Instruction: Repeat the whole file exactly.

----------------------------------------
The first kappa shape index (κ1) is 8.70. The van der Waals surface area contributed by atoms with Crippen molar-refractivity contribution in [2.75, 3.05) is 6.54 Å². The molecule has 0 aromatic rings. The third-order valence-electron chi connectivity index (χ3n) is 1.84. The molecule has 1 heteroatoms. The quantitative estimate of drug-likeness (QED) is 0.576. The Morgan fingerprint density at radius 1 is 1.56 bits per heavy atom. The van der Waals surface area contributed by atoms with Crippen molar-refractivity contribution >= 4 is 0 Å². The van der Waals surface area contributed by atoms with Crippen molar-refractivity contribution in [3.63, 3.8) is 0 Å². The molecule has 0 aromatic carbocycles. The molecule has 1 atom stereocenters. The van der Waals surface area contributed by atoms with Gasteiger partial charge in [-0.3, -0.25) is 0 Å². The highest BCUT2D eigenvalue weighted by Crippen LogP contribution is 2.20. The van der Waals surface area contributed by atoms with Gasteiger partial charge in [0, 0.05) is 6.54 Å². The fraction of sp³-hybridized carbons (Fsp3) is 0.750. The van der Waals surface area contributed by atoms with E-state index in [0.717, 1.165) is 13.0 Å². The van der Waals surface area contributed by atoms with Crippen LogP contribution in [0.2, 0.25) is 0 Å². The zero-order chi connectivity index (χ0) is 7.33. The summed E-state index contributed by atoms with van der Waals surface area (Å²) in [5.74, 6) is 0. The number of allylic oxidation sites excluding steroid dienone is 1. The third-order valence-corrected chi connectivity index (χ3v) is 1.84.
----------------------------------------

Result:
The first kappa shape index (κ1) is 8.70. The van der Waals surface area contributed by atoms with Crippen molar-refractivity contribution in [2.75, 3.05) is 6.54 Å². The molecule has 0 aromatic rings. The third-order valence-electron chi connectivity index (χ3n) is 1.84. The molecule has 1 heteroatoms. The quantitative estimate of drug-likeness (QED) is 0.576. The Morgan fingerprint density at radius 1 is 1.56 bits per heavy atom. The van der Waals surface area contributed by atoms with Crippen molar-refractivity contribution >= 4 is 0 Å². The van der Waals surface area contributed by atoms with Crippen molar-refractivity contribution in [3.63, 3.8) is 0 Å². The molecule has 0 aromatic carbocycles. The molecule has 1 atom stereocenters. The van der Waals surface area contributed by atoms with Gasteiger partial charge in [-0.3, -0.25) is 0 Å². The highest BCUT2D eigenvalue weighted by Crippen LogP contribution is 2.20. The van der Waals surface area contributed by atoms with Gasteiger partial charge in [0, 0.05) is 6.54 Å². The fraction of sp³-hybridized carbons (Fsp3) is 0.750. The van der Waals surface area contributed by atoms with E-state index in [0.717, 1.165) is 13.0 Å². The van der Waals surface area contributed by atoms with Crippen LogP contribution in [0.2, 0.25) is 0 Å². The zero-order chi connectivity index (χ0) is 7.33. The summed E-state index contributed by atoms with van der Waals surface area (Å²) in [5.74, 6) is 0. The number of allylic oxidation sites excluding steroid dienone is 1. The third-order valence-corrected chi connectivity index (χ3v) is 1.84.